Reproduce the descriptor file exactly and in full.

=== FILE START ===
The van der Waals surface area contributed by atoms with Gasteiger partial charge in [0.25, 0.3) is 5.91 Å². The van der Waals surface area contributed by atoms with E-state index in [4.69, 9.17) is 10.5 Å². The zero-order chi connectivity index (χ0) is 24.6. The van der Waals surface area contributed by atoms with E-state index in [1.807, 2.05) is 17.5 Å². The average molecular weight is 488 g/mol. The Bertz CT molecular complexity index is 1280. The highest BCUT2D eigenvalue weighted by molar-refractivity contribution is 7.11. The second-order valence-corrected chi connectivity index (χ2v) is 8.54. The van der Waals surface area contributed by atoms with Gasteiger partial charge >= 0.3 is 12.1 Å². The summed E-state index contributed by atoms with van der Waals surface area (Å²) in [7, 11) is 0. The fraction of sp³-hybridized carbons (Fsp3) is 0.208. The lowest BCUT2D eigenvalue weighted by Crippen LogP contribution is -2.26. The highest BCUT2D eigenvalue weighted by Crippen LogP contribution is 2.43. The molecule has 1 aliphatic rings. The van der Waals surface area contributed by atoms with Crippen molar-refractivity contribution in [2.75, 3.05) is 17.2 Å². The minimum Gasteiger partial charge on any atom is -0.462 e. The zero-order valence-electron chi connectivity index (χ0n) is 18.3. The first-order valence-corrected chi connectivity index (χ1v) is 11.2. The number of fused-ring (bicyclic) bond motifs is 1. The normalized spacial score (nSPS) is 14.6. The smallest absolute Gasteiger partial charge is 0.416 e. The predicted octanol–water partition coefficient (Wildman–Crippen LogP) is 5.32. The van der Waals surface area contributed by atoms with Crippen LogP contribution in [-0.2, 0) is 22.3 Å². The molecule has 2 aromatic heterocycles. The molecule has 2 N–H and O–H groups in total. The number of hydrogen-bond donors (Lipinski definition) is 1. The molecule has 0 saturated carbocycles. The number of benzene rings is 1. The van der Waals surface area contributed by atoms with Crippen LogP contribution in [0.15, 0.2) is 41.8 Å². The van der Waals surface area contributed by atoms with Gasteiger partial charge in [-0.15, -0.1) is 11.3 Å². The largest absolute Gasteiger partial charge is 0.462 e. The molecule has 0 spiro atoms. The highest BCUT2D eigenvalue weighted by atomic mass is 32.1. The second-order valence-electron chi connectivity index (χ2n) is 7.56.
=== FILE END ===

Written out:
The van der Waals surface area contributed by atoms with Gasteiger partial charge in [0.25, 0.3) is 5.91 Å². The van der Waals surface area contributed by atoms with E-state index in [4.69, 9.17) is 10.5 Å². The zero-order chi connectivity index (χ0) is 24.6. The van der Waals surface area contributed by atoms with E-state index in [1.807, 2.05) is 17.5 Å². The average molecular weight is 488 g/mol. The Bertz CT molecular complexity index is 1280. The highest BCUT2D eigenvalue weighted by molar-refractivity contribution is 7.11. The second-order valence-corrected chi connectivity index (χ2v) is 8.54. The van der Waals surface area contributed by atoms with Gasteiger partial charge >= 0.3 is 12.1 Å². The summed E-state index contributed by atoms with van der Waals surface area (Å²) in [7, 11) is 0. The fraction of sp³-hybridized carbons (Fsp3) is 0.208. The lowest BCUT2D eigenvalue weighted by Crippen LogP contribution is -2.26. The highest BCUT2D eigenvalue weighted by Crippen LogP contribution is 2.43. The molecule has 1 aliphatic rings. The van der Waals surface area contributed by atoms with Crippen molar-refractivity contribution in [2.75, 3.05) is 17.2 Å². The minimum Gasteiger partial charge on any atom is -0.462 e. The zero-order valence-electron chi connectivity index (χ0n) is 18.3. The first-order valence-corrected chi connectivity index (χ1v) is 11.2. The number of fused-ring (bicyclic) bond motifs is 1. The normalized spacial score (nSPS) is 14.6. The smallest absolute Gasteiger partial charge is 0.416 e. The predicted octanol–water partition coefficient (Wildman–Crippen LogP) is 5.32. The van der Waals surface area contributed by atoms with Crippen LogP contribution in [-0.2, 0) is 22.3 Å². The molecule has 2 aromatic heterocycles. The molecule has 2 N–H and O–H groups in total. The number of hydrogen-bond donors (Lipinski definition) is 1. The molecule has 0 saturated carbocycles. The number of benzene rings is 1. The van der Waals surface area contributed by atoms with Crippen LogP contribution in [0.15, 0.2) is 41.8 Å². The van der Waals surface area contributed by atoms with Gasteiger partial charge in [-0.15, -0.1) is 11.3 Å². The largest absolute Gasteiger partial charge is 0.462 e. The molecule has 0 spiro atoms. The highest BCUT2D eigenvalue weighted by atomic mass is 32.1. The second-order valence-electron chi connectivity index (χ2n) is 7.56.